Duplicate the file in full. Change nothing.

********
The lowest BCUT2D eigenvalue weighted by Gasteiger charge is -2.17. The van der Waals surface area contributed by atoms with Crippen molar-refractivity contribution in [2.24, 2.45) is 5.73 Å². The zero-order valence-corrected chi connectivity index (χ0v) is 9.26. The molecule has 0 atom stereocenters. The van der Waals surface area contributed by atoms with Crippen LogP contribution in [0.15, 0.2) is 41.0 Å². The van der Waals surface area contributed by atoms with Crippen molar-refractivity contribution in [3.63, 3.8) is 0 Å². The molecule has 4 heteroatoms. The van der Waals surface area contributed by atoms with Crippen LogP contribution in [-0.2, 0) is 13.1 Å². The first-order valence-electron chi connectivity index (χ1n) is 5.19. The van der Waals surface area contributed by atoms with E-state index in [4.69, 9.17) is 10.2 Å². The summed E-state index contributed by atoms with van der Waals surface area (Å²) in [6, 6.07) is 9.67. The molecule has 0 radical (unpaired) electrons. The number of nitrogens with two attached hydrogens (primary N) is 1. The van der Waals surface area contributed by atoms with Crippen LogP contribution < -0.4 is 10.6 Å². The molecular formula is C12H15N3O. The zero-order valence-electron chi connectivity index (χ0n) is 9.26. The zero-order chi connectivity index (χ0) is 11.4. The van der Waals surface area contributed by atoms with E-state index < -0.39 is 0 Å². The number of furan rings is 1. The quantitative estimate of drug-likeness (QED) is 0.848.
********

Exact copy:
The lowest BCUT2D eigenvalue weighted by Gasteiger charge is -2.17. The van der Waals surface area contributed by atoms with Crippen molar-refractivity contribution in [2.24, 2.45) is 5.73 Å². The zero-order valence-corrected chi connectivity index (χ0v) is 9.26. The molecule has 0 atom stereocenters. The van der Waals surface area contributed by atoms with Crippen LogP contribution in [0.15, 0.2) is 41.0 Å². The van der Waals surface area contributed by atoms with Crippen molar-refractivity contribution in [3.63, 3.8) is 0 Å². The molecule has 4 heteroatoms. The van der Waals surface area contributed by atoms with Crippen LogP contribution in [-0.2, 0) is 13.1 Å². The first-order valence-electron chi connectivity index (χ1n) is 5.19. The van der Waals surface area contributed by atoms with E-state index in [4.69, 9.17) is 10.2 Å². The summed E-state index contributed by atoms with van der Waals surface area (Å²) in [6, 6.07) is 9.67. The molecule has 0 radical (unpaired) electrons. The number of nitrogens with two attached hydrogens (primary N) is 1. The van der Waals surface area contributed by atoms with Crippen LogP contribution < -0.4 is 10.6 Å². The molecular formula is C12H15N3O. The zero-order valence-electron chi connectivity index (χ0n) is 9.26. The zero-order chi connectivity index (χ0) is 11.4. The van der Waals surface area contributed by atoms with E-state index < -0.39 is 0 Å². The number of furan rings is 1. The quantitative estimate of drug-likeness (QED) is 0.848.